January 2004, the temperature was - 7 °C and winds were blowing at 100 km/h. Not a place you’d put a dog out let alone a group of trainee soldiers from hot African countries. In the bitter cold of the 2600 Restefond pass in the Southern Alps the order was given: “dig or die”. Two officers perished in the storm and another two were rescued “in-extremis”, one in a hypodermic coma. Three officers were before the military division of the Marseille criminal court this week accused of manslaughter and breaching health and safety regulations.
On the 12th of January 2004, 91 trainee officers of the elite Saint-Cyr military school set out for 3 days of mountain combat training. Saint-Cyr has a reputation for putting its trainees through difficult situations. This was their first trip to the mountains, some had never before seen snow. At 1.30pm Commander Christian Heintz of the CIECM (Mountain combat and training center) changed the program in light of the poor weather. The troop would continue on snow shoes to sleep in the relative warmth of the barracks on the Restefond. They would cover in a single day what has been programmed for two. A decision, according to an expert that was “incoherent and unreasonable”. Especially considering another group had cancelled a similar exercise due to the conditions. The commander took the lead at full speed, the soldiers followed as best they could. One of the sections asked to turn back. Request refused.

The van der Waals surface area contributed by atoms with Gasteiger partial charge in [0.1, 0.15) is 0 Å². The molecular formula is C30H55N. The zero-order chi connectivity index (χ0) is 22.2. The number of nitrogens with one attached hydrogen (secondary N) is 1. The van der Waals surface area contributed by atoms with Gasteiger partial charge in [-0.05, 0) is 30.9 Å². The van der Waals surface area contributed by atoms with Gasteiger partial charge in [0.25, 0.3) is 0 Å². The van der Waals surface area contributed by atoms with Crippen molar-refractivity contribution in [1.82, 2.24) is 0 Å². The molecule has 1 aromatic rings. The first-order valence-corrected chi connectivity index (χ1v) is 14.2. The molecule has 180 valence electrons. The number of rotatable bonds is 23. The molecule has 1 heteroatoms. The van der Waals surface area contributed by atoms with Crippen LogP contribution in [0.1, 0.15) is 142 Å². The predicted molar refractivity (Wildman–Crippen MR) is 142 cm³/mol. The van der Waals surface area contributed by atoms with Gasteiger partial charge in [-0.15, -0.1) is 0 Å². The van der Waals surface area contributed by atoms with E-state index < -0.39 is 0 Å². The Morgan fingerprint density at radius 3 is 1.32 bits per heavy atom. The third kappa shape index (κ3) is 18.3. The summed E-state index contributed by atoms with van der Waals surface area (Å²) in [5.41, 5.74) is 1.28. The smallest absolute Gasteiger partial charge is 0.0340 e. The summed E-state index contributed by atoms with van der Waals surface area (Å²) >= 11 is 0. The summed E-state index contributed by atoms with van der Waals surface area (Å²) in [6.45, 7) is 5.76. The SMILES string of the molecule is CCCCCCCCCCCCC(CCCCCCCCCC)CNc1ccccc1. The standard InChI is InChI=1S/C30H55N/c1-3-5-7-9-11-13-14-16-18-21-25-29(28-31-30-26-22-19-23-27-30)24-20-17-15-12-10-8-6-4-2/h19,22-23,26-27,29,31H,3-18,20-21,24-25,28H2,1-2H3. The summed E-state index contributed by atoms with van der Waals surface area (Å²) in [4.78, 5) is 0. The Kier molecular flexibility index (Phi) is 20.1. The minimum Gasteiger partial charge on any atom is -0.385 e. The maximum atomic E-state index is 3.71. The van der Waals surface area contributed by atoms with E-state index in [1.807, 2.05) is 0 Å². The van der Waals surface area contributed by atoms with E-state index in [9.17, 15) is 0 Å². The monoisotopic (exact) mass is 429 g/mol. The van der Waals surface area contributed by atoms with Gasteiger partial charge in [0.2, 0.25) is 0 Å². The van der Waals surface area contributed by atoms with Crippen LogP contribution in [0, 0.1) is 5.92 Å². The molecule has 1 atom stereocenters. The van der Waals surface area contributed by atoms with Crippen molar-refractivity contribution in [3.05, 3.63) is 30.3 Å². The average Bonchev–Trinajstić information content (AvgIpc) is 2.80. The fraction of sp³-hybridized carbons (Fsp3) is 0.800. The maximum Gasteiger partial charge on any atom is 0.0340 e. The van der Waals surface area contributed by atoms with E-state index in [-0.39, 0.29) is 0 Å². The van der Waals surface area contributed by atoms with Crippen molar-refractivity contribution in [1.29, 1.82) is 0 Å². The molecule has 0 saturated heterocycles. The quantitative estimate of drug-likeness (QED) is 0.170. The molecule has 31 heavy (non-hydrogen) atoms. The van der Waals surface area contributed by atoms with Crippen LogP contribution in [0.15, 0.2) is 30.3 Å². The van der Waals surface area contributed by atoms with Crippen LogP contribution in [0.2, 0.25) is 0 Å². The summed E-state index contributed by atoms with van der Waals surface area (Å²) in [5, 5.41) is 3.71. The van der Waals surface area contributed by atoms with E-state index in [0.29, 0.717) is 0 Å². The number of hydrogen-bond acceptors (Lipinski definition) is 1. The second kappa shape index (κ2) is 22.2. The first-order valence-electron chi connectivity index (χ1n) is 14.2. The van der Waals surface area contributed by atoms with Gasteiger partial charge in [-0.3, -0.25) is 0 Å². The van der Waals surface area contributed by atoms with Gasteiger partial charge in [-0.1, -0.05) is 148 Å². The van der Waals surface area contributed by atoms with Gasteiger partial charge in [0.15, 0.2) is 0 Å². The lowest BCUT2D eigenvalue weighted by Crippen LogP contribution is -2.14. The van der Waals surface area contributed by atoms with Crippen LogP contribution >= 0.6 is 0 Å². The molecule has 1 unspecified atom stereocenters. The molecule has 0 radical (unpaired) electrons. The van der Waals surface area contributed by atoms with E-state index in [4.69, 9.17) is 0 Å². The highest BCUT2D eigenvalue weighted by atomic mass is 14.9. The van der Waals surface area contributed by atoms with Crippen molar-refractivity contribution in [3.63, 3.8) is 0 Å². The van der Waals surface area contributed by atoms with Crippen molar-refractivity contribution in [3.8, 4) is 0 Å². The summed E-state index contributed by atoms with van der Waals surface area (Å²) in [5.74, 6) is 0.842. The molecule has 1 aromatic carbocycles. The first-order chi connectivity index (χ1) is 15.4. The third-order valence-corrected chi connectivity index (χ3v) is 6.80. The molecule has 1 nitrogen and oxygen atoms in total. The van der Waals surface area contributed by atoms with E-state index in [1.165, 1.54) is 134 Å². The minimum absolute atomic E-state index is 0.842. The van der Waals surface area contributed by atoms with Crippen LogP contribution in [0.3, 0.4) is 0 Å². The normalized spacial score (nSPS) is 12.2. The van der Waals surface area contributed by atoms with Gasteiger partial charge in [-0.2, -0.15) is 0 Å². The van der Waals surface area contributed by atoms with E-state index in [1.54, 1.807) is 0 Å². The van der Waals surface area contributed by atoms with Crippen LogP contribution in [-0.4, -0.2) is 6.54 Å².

At 17h30 is was obvious they wouldn’t make it to the refuge. They were lost. The only hope, digging snow holes to ride out the storm. However this was not in the plan and the soldiers were not prepared, certainly not at 5.30pm in failing light in the middle of a winter storm. Some of the trainees, who had already marched 10 hours with rucksacks weighing 20kgs were exhausted. For the 90 soldiers there was one medical orderly.
Exhausted Laouali Karimoune collapsed. “He had been annoying me for an hour”, one of the leaders told the court “he didn’t want to protect himself… he let himself go”. Despite heart massage he died shortly after 11pm. The rescue services were not called, the officers were occupied with trying to keep the other trainees alive. Over three hours would pass before they were eventually informed. 3 hours that would prove fatal for another trainee, Kondi Nandja, son of military chief of Togo. Nandja was “delirious, he had opened his coat and removed his gloves, then he fell unconscious, his lips were white with saliva”, he died shortly afterwards. “The two fatalities didn’t eat properly” according to Captain Lefebvre the second in command. “Everyone has their own responsibility… the Africans didn’t the same survival instincts compared to Europeans”. One of the defendant’s lawyers put forward the notion “that Africans didn’t want to enter the snow cave on the grounds of superstition”. An argument that didn’t impress the court. The army’s internal report “highlighted the difficulty of managing African trainees that were not used to the cold”. An investigation by the Mountain Police went further, the trainees were insufficiently equipped and had to buy their own winter clothing, if they could afford it.
For the army, lieutenant-colonel Heintz had not committed any fault, he had even been promoted since the deaths. Lefebre told the court “I wouldn’t have changed any of my decisions, I did what I thought best”. The prosecutor replied “That scares me a bit”. Commander Christian Heintz and Capitan Pascal Lefebvre have been sentenced to 9 and 6 month prison terms respectively. The sentences were suspended. They both received a fine of 1400 euros. However these sentences will not be shown on their military record.